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NYC Dem Primary Deals AOC a Stinging Defeat in Her Own City

When New York City’s crowded, confused Democratic primary for mayor apparently ended in victory for former police Capt. Eric Adams, there were plenty of losers littering the field.

And Rep. Alexandria Ocasio-Cortez was one of the biggest, even though her name was never on the ballot.

That doesn’t bode well for AOC’s rumored desires to try for a seat in the United States Senate.

AOC endorsed Maya Wiley, a hyper-lefty with a flair for hypocrisy when it comes to protection from criminals: She’s all for defunding the police citywide, as the New York Post reported, while her own neighborhood was protected by a private security force.

Wiley was also legal counsel for leftist New York Mayor Bill de Blasio, as incompetent — and likely corrupt — an administration as has ever plagued the Big Apple.

Those are the kind of credentials that should get a candidate a frosty-cold shoulder from any politician with real concern for her constituents, but they drew AOC’s backing.

In an early June endorsement, according to NBC News, weeks ahead of the June 22 primary, Ocasio-Cortez said Wiley “didn’t just come up to run for mayor but has experience and has a lifetime of dedication to this.”

Well, as of Wednesday morning, she doesn’t have the votes — or anywhere close to the votes — to become the Democratic nominee for New York mayor.

And that raises real questions about how much weight Ocasio-Cortez can actually swing among normal Americans.

As Edmond DeMarch and Ronn Blitzer reported Wednesday at Fox News, she didn’t even deliver her congressional district to her chosen candidate.

“While Ocasio-Cortez remains wildly popular in her district, the mayoral race indicates that her influence may not extend far beyond that,” DeMarch and Blitzer wrote. “Her congressional district is located in areas of the Bronx and Queens. According to a map of unofficial results from the first round of voting published by Gothamist, the Bronx overwhelmingly supported Adams, and while Wiley fared better in Queens her support was largely limited to the western part of the borough while the rest was mainly split among Adams, Garcia and Andrew Yang.”

That’s bad news for AOC and Maya Wiley, of course. But it was good news for Adams — and potentially for the rest of the country.

If the Ocasio-Cortez power base really doesn’t extend much beyond the liberal hothouses of New York, her shot at having an even bigger impact on national politics from a seat in the Senate doesn’t look as strong as it may seem. (Much to the relief of Majority Leader Chuck Schumer, no doubt.)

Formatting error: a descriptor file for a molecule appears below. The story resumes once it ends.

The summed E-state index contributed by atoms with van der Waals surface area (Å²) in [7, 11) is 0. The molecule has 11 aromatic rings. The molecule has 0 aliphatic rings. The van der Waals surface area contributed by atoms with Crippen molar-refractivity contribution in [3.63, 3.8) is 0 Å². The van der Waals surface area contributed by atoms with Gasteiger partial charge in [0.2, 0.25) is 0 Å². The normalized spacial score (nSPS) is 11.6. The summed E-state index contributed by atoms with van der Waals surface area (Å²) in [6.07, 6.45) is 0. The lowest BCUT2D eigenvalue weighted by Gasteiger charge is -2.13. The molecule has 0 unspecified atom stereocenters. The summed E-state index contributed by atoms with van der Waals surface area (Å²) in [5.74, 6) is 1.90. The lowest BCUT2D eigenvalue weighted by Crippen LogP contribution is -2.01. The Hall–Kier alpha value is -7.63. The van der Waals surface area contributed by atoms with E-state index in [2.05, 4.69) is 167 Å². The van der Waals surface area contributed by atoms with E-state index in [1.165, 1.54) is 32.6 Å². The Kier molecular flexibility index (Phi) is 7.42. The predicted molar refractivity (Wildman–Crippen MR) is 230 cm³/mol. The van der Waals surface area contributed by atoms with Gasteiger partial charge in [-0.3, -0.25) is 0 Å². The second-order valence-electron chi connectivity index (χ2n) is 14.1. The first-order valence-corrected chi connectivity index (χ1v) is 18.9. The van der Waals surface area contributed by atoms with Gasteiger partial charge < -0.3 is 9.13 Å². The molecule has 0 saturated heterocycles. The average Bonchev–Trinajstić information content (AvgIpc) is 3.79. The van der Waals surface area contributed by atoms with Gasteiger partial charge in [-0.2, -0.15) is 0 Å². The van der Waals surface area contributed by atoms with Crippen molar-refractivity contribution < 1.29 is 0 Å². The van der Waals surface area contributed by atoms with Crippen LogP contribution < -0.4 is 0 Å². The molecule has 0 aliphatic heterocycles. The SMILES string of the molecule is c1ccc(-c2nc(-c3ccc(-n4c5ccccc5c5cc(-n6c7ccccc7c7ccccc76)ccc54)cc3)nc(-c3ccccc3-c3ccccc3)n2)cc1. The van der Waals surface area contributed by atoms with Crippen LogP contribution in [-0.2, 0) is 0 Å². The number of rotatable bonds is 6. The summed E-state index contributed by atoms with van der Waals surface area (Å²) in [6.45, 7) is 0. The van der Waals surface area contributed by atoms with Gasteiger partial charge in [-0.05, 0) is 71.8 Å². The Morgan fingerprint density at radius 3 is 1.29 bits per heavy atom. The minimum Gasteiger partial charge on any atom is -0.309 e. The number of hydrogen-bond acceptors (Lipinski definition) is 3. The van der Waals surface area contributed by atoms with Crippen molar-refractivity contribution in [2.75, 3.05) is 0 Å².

As the most “law-and-order” candidate running, Adams might have been the most palatable candidate as conservatives are concerned, but in a New York City Democratic primary, the standards have to be pretty loose. Whoever has a chance to win in that competitive environment is almost guaranteed to be more liberal than reasonably sane Americans would like.

But that’s exactly the kind of environment where an AOC endorsement should carry real weight — if she really were the political powerhouse the enraptured mainstream media portray her as.

Instead, her preferred candidate finished third in New York’s ranked-voting system, according to The New York Times. She was among those defeated by Adams, a man with a 22-year career with the New York Police Department — possibly the most vilified institution in New York when it comes to the progressive political wing AOC leads.

That’s not just a defeat, that’s a stinging rejection by one of the country’s most liberal electorates — the kind that should feel like a slap in the face for the arrogant AOC.

Now, that doesn’t mean the kind of New York voters who let a leftist like de Blasio run the city for eight years have suddenly gotten sane.

Finishing second in the tally, according to The Times, was Kathryn Garcia, another de Blasio flunky who happened to have The Times’ editorial board’s endorsement.

Had one of those two not run, it’s possible the other might have defeated Adams.

Both Garcia and Wiley conceded the race to Adams Wednesday morning, and he will now be taking on Curtis Sliwa, the longtime New York City activist and founder of the civilian anti-crime group the Guardian Angels.

Sliwa won the Republican mayoral primary handily, according to The Times.

The results of that race remain to be seen — though possibly predictable in Democratic-dominated New York.

But the unofficial results of the Democratic Party seem to finally be in, after a nightmarish counting disaster, and they show AOC is not the political force progressives pretend.

New York City is better off for that.

And, with the 2022 midterms getting closer by the day, so is the rest of the country.